CATTLE LAITHE, KNOTTINGLEY
I wrote my recent articles about life at Cattle Laithe many years ago, it
has been lovely to hear from so many people how much they have enjoyed
reading and re-reading them and asking me to write more.
month seems to be an appropriate time to write about Christmas at Cattle
Laithe. Not the commercialised money making glitz we see nowadays, where
the true meaning of Christmas is largely forgotten, but the beautiful
spiritual Christmas that I remember. Even as a child I experienced a
joyous uplifting of my soul as the countdown to Christmas began, and the
magic lingered on until well into the New Year.
wasn’t simply the presents that we knew were secretly hidden away
somewhere, it was the way our entire way of life was transformed for a few
short weeks by the miracle of Christmas. I remember how I tried
desperately to cling on to each day, wishing it could go on forever.
think that to truly love and appreciate Christmas, you must first of all
believe in and celebrate what Christmas means - the birth of Christ.
Nowadays this seems to be incidental. Even though Dad proclaimed himself
to be non-religious he sang loudest of all when we gathered round the
piano to sing carols!
always knew that the festive season had begun however, when Dad produced
packs of coloured paper which was cut into narrow strips to make paper
chains. He would sit at the table with us and show us how to stick the
loops together. He made ‘shawls’ out of tissue paper which he draped
over the pictures hanging on the walls. He did this by folding over a
sheet of paper several times then snipping out small sections with
scissors. When it was opened out again it revealed a delicate lacy shawl.
Somehow we managed to fit a Christmas tree in the corner of the room and
Dad would bring out a boxful of well-worn tinsel and baubles. With our
home-made decorations and a little holly from the nearby fields, our
decorations were complete.
always baked enough to feed an army at Christmas. About a month before the
big day she would gather all the ingredients together for our Christmas
cake and we would all watch eagerly until it was well mixed and
transferred into cake tins. Then came our ‘treat’ as we jostled to
scrape the mixing bowl clean!
always baked an extra cake "just to try" before Christmas. It
was usually gone in a couple of days. Starting the day before Christmas
Eve she would bake dozens of mince pies, jam and lemon curd tarts and my
favourite coconut tarts, with a gorgeous dollop of raspberry jam under the
I wrote previously, dad would cycle to Pontefract every week to pay a
little money into a savings club run by Mr. Deacon at his toy shop in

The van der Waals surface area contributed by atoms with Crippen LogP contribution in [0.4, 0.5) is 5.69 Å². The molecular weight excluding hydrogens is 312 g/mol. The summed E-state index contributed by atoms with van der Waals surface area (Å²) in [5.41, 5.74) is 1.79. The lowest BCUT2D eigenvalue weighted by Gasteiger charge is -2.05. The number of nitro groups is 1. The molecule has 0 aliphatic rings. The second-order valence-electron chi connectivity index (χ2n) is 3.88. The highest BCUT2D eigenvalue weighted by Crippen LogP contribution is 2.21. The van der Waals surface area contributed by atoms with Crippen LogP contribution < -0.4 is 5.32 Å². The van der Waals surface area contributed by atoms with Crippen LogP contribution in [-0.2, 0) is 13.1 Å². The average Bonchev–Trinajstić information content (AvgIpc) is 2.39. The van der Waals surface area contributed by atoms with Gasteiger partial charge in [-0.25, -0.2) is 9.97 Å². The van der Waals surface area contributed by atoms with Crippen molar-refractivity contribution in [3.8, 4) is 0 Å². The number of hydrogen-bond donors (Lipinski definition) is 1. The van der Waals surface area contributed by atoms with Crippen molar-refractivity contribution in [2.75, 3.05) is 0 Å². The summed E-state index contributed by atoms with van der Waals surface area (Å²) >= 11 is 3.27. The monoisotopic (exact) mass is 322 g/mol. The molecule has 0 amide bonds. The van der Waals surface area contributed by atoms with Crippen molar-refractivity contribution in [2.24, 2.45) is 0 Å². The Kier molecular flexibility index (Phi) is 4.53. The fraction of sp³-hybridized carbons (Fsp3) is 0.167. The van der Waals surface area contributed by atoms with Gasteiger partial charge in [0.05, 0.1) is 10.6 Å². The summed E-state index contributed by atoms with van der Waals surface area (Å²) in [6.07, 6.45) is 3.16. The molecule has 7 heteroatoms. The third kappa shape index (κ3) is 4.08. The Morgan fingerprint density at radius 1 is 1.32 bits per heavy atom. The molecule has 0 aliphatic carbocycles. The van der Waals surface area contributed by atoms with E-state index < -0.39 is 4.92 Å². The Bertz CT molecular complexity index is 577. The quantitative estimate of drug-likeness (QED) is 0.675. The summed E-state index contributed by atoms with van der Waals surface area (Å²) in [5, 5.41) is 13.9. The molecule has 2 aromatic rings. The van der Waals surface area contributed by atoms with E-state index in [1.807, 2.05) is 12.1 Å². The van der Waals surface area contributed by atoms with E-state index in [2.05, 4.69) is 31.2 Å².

Middle Row, Pontefract. He would tell Mr Deacon what he wanted at the
beginning of the year and I don’t think he ever let Dad down.
year I got a beautiful dolls house with lights that were powered by a
cycle lamp battery hidden away under the chimney. The lights in the
different rooms were tiny cycle light bulbs. Oh how I loved that dolls
got lots of other presents as well as our main gift, and one that I
remember vividly is the ‘Staring Doll that I always got. Does anyone
remember them? They were large stuffed dolls about four to five feet tall
with huge painted-on eyes and a permanently startled expression. Dressed
in bright coloured trousers and tops, the first one I got was taller than
me. As I grew, the dolls seemed to get smaller. Only when I was older did
I realise that in fact it was me who was getting taller and the ‘staring
dolls’ were still the same height. A ‘Stary Doll’ as Dad called
them, was an essential item at Christmas, as important as the chicken on
the table for Christmas dinner! I can remember seeing staring dolls at
Aunt Mary’s house too, presents for my cousins Betty and Joyce.
gift I always got was a kaleidoscope. As a child I used to look at all the
tiny bits of coloured celluloid through the window at the bottom and
marvel at how they could be transformed into such beautiful intricate
designs. I’ve sat beside Dad many time when he was maybe reading his ‘Daily
Herald’ and nudged him saying "Quick Dad – have a look at
this!" Not realising of course that by the time I’d passed it over
to him the design was totally different to the one I had seen.
was thrilled one year to get a torch as an extra gift. A torch might not
seem very exciting to a child nowadays but when you lived in a house with
no gas or electricity and no street lamps outside, a torch was very
welcome! I always got a few books to read, which were usually saved until
after Christmas when I could hide away in my seat by the window and enjoy
them at my leisure.